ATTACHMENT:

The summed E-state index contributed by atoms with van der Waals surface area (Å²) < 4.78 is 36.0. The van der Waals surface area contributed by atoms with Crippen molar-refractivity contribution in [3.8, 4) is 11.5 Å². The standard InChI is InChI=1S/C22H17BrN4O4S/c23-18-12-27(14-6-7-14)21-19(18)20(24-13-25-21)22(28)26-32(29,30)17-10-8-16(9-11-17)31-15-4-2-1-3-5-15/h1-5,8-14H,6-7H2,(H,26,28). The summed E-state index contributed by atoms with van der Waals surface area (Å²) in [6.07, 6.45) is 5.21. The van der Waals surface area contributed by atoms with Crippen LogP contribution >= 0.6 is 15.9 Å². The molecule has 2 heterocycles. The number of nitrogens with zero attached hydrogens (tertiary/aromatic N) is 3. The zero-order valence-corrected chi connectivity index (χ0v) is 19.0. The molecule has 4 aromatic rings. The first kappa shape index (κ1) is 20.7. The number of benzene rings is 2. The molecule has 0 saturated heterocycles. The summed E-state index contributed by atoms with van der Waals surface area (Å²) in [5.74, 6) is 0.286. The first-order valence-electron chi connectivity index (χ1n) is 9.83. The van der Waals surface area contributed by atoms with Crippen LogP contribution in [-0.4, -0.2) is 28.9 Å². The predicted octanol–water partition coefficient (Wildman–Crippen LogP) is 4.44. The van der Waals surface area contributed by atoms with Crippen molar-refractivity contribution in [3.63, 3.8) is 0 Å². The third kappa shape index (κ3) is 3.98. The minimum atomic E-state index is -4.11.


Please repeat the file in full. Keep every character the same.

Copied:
The summed E-state index contributed by atoms with van der Waals surface area (Å²) < 4.78 is 36.0. The van der Waals surface area contributed by atoms with Crippen molar-refractivity contribution in [3.8, 4) is 11.5 Å². The standard InChI is InChI=1S/C22H17BrN4O4S/c23-18-12-27(14-6-7-14)21-19(18)20(24-13-25-21)22(28)26-32(29,30)17-10-8-16(9-11-17)31-15-4-2-1-3-5-15/h1-5,8-14H,6-7H2,(H,26,28). The summed E-state index contributed by atoms with van der Waals surface area (Å²) in [6.07, 6.45) is 5.21. The van der Waals surface area contributed by atoms with Crippen LogP contribution >= 0.6 is 15.9 Å². The molecule has 2 heterocycles. The number of nitrogens with zero attached hydrogens (tertiary/aromatic N) is 3. The zero-order valence-corrected chi connectivity index (χ0v) is 19.0. The molecule has 4 aromatic rings. The first kappa shape index (κ1) is 20.7. The number of benzene rings is 2. The molecule has 0 saturated heterocycles. The summed E-state index contributed by atoms with van der Waals surface area (Å²) in [5.74, 6) is 0.286. The first-order valence-electron chi connectivity index (χ1n) is 9.83. The van der Waals surface area contributed by atoms with Crippen LogP contribution in [-0.4, -0.2) is 28.9 Å². The predicted octanol–water partition coefficient (Wildman–Crippen LogP) is 4.44. The van der Waals surface area contributed by atoms with Crippen molar-refractivity contribution in [3.63, 3.8) is 0 Å². The third kappa shape index (κ3) is 3.98. The minimum atomic E-state index is -4.11.